• Just FYI: your first link links to a repo with just 2 text files, the second got caught in my ABP blocklist and your EDIT at bottom links to a 404.
    – Frank N
    Oct 29, 2020 at 9:11
  • 1
    @FrankNocke Are you still using Ubuntu 16.04 which this answer was originally written for? I think you'll find that the first link despite being from over 4 years ago links to a page which includes a link to follow to gitlab.com/remastersys/LinuxRespin as far as your ABP blocklist is concerned you might try gitlab.com/remastersys instead. You might also consider writing a more current answer. Cheers!
    – Elder Geek
    Oct 29, 2020 at 13:58

Using Systembackup

One can backup and make live iso files with Systemback utility, you can install it from its PPA and it works the same as remastersys (no longer maintained), i think. ubuntu 14.04 needs an extra package called unionfs-fuse too. It can also create live usb images. You can add your user files in iso which can then be installed on other machines, but other machines may have different graphics etc so make sure you have not uninstalled preinstalled xorg video packages. So all you need is add ppa and install

sudo add-apt-repository ppa:nemh/systemback
sudo apt-get update && sudo apt-get install systemback unionfs-fuse

After creating iso file, creating live usb and booting from it on same machine or different machine, you will find systemback installed.

enter image description here Systemback

Using remastersys

(I am not sure if it is supported yet today or not)

 sudo add-apt-repository ppa:kranich/remastersys
 sudo apt-get update

Follow on guide gui instructions.(best to make iso copy of ur current system)

Using Ubuntu Builder

sudo add-apt-repository ppa:f-muriana/ubuntu-builder
sudo apt-get update && sudo apt-get install ubuntu-builder

Follow gui instructions.

Using Pinguybuilder

Download .deb file from here and use dpkg or gedbi to install it .It is new type of remastersys.

  • just created my 6.8 gb .sblive file using Systemback..can make it bootable
    – minigeek
    Oct 1, 2016 at 18:17
  • I'm not sure this answers my question. I specifically noted the fact that the instructions out there were outdated, and it seems that the methods you provide are the same methods that I've seen online. I would like to use the same tooling that Ubuntu or Debian uses or the same methods at least, not some software that may or may not work on Yakkety. I'm willing to accept this answer if you have tested this on Yakkety building an image from the archive providing no manual intervention from me. That's what I wanted. Oct 1, 2016 at 23:28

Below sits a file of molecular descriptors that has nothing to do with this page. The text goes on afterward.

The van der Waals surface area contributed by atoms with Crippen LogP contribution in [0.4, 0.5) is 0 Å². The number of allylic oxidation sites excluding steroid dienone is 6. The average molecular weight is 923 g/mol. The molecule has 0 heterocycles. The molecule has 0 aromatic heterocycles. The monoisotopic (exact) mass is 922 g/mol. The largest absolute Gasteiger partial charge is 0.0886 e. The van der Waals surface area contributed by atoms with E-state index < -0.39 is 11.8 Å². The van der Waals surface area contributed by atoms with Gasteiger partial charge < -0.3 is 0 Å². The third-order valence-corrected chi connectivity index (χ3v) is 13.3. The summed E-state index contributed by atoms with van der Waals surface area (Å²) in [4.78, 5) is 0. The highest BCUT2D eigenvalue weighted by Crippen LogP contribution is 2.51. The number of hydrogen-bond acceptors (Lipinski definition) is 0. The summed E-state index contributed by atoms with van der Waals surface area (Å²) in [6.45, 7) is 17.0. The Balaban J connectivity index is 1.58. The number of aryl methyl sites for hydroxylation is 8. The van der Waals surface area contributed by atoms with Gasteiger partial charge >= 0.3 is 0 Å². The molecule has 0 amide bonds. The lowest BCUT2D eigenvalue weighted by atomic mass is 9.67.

• @Simon Quingley it is an ppa! External project!Not from launchpad...and yakkety is 16.10 ubuntu..just follow instructions for systemback application instructions and create .sblive file which can be madhe bootable... remember ubuntu asks for min 6gb space ..this doesn't create.iso it creates 6gb+ file .sblive..just go for it.. yesterday only i tried it coz i also wanted to keep my backup safe... and remember whenever u install it..keep partition on another system same.i.e 70gb unallocated here should be 70gb unallocated there...try it bro :) and let me know..i dont want -1 for my experience :(
    – minigeek
    Oct 2, 2016 at 4:40
  • Yakkety is nothing different than other version..except it is in short term support version...systemback ppa installs on all over existing ubuntu flavours ! I did it on 16.04 and deepin (debian) and 14.04
    – minigeek
    Oct 2, 2016 at 4:44
  • I tested systembackup on Yaketty using Live system create and then convert to ISO. used dd to put ISO on flash drive. The Live system booted as expected but unexpectedly retained the original account(s). Installation attempt booted to a grub prompt.
    – Elder Geek
    Oct 4, 2016 at 13:29